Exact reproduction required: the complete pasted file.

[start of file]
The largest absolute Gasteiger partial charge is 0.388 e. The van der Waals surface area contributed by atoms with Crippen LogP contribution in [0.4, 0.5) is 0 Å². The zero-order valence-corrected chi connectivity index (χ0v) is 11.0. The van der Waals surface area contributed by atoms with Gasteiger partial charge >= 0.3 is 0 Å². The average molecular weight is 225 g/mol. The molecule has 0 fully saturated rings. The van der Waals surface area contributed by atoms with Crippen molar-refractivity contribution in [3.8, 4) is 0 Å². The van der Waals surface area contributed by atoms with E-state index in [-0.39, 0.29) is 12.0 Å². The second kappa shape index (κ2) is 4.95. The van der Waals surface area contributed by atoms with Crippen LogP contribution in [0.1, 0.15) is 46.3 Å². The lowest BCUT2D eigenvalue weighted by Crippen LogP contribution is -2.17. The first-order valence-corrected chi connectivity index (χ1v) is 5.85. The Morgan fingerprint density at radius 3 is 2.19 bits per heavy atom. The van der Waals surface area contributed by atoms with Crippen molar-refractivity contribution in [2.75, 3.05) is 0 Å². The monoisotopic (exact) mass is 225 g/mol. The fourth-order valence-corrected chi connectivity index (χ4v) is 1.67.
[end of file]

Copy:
The largest absolute Gasteiger partial charge is 0.388 e. The van der Waals surface area contributed by atoms with Crippen LogP contribution in [0.4, 0.5) is 0 Å². The zero-order valence-corrected chi connectivity index (χ0v) is 11.0. The van der Waals surface area contributed by atoms with Gasteiger partial charge >= 0.3 is 0 Å². The average molecular weight is 225 g/mol. The molecule has 0 fully saturated rings. The van der Waals surface area contributed by atoms with Crippen molar-refractivity contribution in [3.8, 4) is 0 Å². The van der Waals surface area contributed by atoms with E-state index in [-0.39, 0.29) is 12.0 Å². The second kappa shape index (κ2) is 4.95. The van der Waals surface area contributed by atoms with Crippen LogP contribution in [0.1, 0.15) is 46.3 Å². The lowest BCUT2D eigenvalue weighted by Crippen LogP contribution is -2.17. The first-order valence-corrected chi connectivity index (χ1v) is 5.85. The Morgan fingerprint density at radius 3 is 2.19 bits per heavy atom. The van der Waals surface area contributed by atoms with Crippen molar-refractivity contribution in [2.75, 3.05) is 0 Å². The monoisotopic (exact) mass is 225 g/mol. The fourth-order valence-corrected chi connectivity index (χ4v) is 1.67.